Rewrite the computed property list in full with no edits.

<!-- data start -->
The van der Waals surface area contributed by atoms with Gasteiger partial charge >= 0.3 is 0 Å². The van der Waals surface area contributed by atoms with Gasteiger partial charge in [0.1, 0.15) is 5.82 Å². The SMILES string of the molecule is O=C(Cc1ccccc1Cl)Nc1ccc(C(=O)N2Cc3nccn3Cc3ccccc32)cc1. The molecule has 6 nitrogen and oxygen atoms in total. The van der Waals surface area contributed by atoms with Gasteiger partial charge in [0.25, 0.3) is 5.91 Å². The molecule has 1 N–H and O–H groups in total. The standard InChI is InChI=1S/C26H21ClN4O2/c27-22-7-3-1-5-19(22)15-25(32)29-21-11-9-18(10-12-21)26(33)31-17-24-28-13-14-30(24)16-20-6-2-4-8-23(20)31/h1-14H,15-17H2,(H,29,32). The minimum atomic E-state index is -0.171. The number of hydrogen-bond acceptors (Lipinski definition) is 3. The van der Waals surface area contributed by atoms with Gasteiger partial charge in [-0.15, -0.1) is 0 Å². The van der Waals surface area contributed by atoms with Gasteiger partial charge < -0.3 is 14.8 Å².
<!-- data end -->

The van der Waals surface area contributed by atoms with Gasteiger partial charge >= 0.3 is 0 Å². The van der Waals surface area contributed by atoms with Gasteiger partial charge in [0.1, 0.15) is 5.82 Å². The SMILES string of the molecule is O=C(Cc1ccccc1Cl)Nc1ccc(C(=O)N2Cc3nccn3Cc3ccccc32)cc1. The molecule has 6 nitrogen and oxygen atoms in total. The van der Waals surface area contributed by atoms with Gasteiger partial charge in [0.25, 0.3) is 5.91 Å². The molecule has 1 N–H and O–H groups in total. The standard InChI is InChI=1S/C26H21ClN4O2/c27-22-7-3-1-5-19(22)15-25(32)29-21-11-9-18(10-12-21)26(33)31-17-24-28-13-14-30(24)16-20-6-2-4-8-23(20)31/h1-14H,15-17H2,(H,29,32). The minimum atomic E-state index is -0.171. The number of hydrogen-bond acceptors (Lipinski definition) is 3. The van der Waals surface area contributed by atoms with Gasteiger partial charge in [-0.15, -0.1) is 0 Å². The van der Waals surface area contributed by atoms with Gasteiger partial charge < -0.3 is 14.8 Å².